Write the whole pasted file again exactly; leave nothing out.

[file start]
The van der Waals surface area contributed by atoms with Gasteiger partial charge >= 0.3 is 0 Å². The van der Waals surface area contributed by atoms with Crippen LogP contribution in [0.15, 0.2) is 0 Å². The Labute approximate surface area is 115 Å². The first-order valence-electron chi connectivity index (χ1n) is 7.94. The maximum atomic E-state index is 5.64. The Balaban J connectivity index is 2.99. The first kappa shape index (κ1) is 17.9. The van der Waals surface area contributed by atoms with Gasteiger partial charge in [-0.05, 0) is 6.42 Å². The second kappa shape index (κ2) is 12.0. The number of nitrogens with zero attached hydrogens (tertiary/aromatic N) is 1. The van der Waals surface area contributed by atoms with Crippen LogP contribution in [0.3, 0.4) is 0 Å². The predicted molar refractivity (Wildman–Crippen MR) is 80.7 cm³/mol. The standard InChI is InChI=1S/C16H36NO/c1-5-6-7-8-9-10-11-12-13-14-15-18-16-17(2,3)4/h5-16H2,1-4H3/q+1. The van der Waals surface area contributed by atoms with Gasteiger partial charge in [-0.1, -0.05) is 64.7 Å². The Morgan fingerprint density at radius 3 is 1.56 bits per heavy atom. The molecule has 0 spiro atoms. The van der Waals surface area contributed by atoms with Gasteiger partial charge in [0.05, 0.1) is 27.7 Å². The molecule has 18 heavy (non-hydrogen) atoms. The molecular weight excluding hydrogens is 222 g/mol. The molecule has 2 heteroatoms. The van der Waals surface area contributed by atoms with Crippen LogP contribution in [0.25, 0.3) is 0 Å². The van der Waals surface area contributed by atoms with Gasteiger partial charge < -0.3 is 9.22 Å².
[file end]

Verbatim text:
The van der Waals surface area contributed by atoms with Gasteiger partial charge >= 0.3 is 0 Å². The van der Waals surface area contributed by atoms with Crippen LogP contribution in [0.15, 0.2) is 0 Å². The Labute approximate surface area is 115 Å². The first-order valence-electron chi connectivity index (χ1n) is 7.94. The maximum atomic E-state index is 5.64. The Balaban J connectivity index is 2.99. The first kappa shape index (κ1) is 17.9. The van der Waals surface area contributed by atoms with Gasteiger partial charge in [-0.05, 0) is 6.42 Å². The second kappa shape index (κ2) is 12.0. The number of nitrogens with zero attached hydrogens (tertiary/aromatic N) is 1. The van der Waals surface area contributed by atoms with Crippen LogP contribution in [0.3, 0.4) is 0 Å². The predicted molar refractivity (Wildman–Crippen MR) is 80.7 cm³/mol. The standard InChI is InChI=1S/C16H36NO/c1-5-6-7-8-9-10-11-12-13-14-15-18-16-17(2,3)4/h5-16H2,1-4H3/q+1. The van der Waals surface area contributed by atoms with Gasteiger partial charge in [-0.1, -0.05) is 64.7 Å². The Morgan fingerprint density at radius 3 is 1.56 bits per heavy atom. The molecule has 0 spiro atoms. The van der Waals surface area contributed by atoms with Gasteiger partial charge in [0.05, 0.1) is 27.7 Å². The molecule has 18 heavy (non-hydrogen) atoms. The molecular weight excluding hydrogens is 222 g/mol. The molecule has 2 heteroatoms. The van der Waals surface area contributed by atoms with Crippen LogP contribution in [0.25, 0.3) is 0 Å². The van der Waals surface area contributed by atoms with Gasteiger partial charge < -0.3 is 9.22 Å².